MILWAUKEE -- The Brewers' principal owner grew up a Yankees fan, but he's not exactly cheering that team's offseason spending spree.
"At the rate the Yankees are going, I'm not sure anyone can compete with them," Mark Attanasio wrote in an e-mail to Bloomberg News. "Frankly, the sport might need a salary cap."
Attanasio, who was approved as Milwaukee's owner before the 2005 season, made his comments after learning of the Yankees' eight-year, $180 million agreement with free agent first baseman Mark Teixeira. He became the third superstar to sign with New York this month, joining pitchers CC Sabathia (seven years, $161 million) and A.J. Burnett (five years, $82.5 million).
Those are staggering figures to Attanasio, who was prepared to pay Sabathia more than $100 million -- more than double any contract in Brewers history -- only to be outbid by the Yankees by about $60 million. There were no other known bidders for Sabathia's services in that pinstripe price range.
"They are on a completely different economic playing field," Attanasio told Bloomberg in a separate telephone interview. "I paid $220 million for my team; now they get three players for $420 million."
The Teixeira news came a day after the Yankees were assessed a $26.9 million luxury tax by Major League Baseball, which does not currently operate with a salary cap but does tax teams that surpass a certain payroll threshold. The Tigers also were taxed this year; both teams missed the postseason in 2008.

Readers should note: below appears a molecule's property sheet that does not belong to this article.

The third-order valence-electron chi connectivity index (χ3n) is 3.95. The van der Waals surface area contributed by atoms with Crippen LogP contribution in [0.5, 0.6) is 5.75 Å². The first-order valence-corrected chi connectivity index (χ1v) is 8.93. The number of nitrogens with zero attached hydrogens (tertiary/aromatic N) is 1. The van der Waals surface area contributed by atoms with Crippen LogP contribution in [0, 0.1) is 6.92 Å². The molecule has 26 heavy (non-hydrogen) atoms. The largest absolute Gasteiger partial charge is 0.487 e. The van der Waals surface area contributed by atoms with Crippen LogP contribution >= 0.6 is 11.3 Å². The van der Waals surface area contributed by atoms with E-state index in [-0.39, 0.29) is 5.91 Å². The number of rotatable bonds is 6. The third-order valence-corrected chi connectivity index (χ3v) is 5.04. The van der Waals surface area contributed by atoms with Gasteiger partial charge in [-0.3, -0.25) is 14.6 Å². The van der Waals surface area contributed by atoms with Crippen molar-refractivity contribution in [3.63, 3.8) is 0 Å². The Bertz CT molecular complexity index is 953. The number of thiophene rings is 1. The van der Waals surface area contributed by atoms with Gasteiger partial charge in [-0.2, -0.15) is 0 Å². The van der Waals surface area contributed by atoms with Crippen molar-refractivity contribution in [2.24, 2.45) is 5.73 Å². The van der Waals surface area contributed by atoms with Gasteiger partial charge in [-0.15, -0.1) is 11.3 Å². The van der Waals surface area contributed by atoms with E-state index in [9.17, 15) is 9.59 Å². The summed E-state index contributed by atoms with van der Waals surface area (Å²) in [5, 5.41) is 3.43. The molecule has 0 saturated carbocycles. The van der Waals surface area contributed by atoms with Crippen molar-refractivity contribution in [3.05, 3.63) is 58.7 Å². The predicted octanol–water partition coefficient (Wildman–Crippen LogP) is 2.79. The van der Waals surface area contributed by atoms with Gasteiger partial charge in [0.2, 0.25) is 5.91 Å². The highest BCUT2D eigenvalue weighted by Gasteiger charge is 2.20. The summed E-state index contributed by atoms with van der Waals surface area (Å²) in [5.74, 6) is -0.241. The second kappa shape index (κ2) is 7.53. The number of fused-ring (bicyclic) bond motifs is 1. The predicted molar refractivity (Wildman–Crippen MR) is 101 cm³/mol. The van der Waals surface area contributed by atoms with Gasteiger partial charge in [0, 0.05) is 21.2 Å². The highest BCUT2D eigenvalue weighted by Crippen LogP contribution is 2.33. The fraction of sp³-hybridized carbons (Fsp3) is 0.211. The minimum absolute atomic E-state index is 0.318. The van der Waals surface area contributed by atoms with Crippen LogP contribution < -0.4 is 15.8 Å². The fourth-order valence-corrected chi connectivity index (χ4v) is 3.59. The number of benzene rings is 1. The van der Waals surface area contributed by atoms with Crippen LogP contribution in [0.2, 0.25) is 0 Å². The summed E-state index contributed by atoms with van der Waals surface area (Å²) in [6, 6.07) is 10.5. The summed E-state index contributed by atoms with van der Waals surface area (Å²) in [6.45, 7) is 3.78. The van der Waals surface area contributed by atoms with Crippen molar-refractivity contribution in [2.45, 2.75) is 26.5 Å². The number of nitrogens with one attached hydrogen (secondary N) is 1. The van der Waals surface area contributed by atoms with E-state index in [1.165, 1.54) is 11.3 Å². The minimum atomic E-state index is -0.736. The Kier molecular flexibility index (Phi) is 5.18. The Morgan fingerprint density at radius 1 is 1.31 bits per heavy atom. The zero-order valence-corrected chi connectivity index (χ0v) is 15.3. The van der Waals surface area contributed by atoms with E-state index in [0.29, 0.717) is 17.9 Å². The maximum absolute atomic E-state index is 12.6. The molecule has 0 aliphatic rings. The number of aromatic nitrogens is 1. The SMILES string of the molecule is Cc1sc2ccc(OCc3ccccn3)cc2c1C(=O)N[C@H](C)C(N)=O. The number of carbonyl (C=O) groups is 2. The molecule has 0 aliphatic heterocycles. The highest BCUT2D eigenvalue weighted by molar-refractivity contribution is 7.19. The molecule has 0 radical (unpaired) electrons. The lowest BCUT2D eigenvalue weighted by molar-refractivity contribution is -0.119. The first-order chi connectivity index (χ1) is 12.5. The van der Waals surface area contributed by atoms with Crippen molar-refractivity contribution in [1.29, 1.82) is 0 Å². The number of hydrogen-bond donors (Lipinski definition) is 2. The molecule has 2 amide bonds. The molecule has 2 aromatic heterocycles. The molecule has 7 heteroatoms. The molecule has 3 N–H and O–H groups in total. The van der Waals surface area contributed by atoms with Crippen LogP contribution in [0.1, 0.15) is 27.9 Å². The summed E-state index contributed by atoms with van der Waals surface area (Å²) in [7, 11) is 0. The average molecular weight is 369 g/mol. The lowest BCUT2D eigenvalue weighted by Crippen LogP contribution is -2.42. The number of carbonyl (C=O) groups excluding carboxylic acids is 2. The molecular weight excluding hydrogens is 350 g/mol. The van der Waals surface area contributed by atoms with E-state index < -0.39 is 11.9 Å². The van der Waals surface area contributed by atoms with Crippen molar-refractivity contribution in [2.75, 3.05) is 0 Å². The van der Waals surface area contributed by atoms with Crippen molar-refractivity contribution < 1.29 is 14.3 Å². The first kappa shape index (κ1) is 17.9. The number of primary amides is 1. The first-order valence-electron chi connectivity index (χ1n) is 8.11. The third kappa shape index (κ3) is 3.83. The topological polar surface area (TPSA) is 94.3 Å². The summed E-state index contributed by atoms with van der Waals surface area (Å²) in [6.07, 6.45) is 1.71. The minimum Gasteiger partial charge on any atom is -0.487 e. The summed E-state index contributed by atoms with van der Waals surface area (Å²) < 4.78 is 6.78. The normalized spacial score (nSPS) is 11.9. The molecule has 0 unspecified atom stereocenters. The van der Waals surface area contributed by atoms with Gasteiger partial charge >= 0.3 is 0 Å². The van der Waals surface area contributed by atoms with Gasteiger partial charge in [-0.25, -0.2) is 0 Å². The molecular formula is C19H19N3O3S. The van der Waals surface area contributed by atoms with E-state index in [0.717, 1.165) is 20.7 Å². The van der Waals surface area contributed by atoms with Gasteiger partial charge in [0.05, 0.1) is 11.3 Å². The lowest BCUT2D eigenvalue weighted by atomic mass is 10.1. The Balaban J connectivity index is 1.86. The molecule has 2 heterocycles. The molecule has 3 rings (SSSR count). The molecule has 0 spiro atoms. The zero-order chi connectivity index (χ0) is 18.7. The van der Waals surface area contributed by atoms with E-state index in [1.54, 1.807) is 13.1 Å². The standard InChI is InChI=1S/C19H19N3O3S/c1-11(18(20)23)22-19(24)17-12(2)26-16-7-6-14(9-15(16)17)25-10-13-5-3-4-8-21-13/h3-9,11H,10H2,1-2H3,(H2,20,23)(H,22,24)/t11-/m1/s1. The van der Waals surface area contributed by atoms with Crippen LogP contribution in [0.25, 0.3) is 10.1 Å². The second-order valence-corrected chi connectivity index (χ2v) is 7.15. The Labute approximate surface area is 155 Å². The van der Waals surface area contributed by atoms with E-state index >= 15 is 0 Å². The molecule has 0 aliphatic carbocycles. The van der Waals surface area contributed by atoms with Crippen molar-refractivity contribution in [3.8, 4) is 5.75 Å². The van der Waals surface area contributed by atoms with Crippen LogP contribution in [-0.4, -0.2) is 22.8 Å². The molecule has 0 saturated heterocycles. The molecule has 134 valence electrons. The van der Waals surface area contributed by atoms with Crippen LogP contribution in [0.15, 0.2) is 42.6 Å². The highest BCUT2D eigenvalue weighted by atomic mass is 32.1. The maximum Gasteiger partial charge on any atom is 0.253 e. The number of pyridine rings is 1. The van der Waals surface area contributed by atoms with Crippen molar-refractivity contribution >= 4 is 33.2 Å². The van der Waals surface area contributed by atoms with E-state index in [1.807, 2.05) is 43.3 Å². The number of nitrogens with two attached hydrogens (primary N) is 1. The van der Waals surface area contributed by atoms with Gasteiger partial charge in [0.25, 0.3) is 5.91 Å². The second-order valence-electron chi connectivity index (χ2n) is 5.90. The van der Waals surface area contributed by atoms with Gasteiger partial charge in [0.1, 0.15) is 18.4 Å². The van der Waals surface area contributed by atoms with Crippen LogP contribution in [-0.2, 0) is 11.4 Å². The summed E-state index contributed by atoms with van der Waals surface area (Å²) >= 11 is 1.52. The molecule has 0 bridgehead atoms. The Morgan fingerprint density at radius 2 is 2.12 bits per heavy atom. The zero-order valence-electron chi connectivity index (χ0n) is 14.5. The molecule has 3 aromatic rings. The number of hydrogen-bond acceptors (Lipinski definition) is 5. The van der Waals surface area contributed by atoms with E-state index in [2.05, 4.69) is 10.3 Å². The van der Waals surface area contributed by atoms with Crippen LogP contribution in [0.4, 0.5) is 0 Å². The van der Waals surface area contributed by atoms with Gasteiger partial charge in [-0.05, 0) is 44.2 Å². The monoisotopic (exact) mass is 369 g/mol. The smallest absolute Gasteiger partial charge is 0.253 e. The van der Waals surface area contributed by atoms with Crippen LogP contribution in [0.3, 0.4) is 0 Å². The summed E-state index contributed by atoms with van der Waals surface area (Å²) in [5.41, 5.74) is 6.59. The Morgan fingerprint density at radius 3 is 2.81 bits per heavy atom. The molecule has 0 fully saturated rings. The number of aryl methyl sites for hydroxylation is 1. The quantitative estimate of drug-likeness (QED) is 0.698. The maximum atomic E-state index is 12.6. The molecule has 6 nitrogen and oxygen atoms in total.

This newest assessment brought the Yankees' luxury tax total to $148.3 million in the six seasons since it was implemented. That figure represents 90 percent of the total paid into the system -- with the only other contributions having been made by the Red Sox (a total of $13.9 million in four seasons) and the Angels ($927,000 in 2004).
"At some point it gets to be absurd when a team has a $200 million payroll," said Attanasio, who was not the only member of Milwaukee's front office with an opinion on New York's offseason spending.
"I think it's quite clearly a product of moving into a new ballpark with tremendous revenue streams and a new person in charge who wants nothing less than a championship," said Brewers assistant GM Gord Ash. "This is very reminiscent of what they have tried before. It didn't work then, and I'm not sure it's going to work now.
"The silver lining is that we're not in the [American League] East," added Ash, the former GM of the Blue Jays. "Having been in that situation before, it can get depressing. But you just have to remember that while spending can help ensure you compete, overspending does not guarantee you a championship."
The Brewers began last season with a payroll in the $80 million neighborhood, and it reached $90 million with the midseason additions of Sabathia and infielder Ray Durham. The team is expected to be back in the $80 million range in 2009.
Adam McCalvy is a reporter for MLB.com. This story was not subject to the approval of Major League Baseball or its clubs.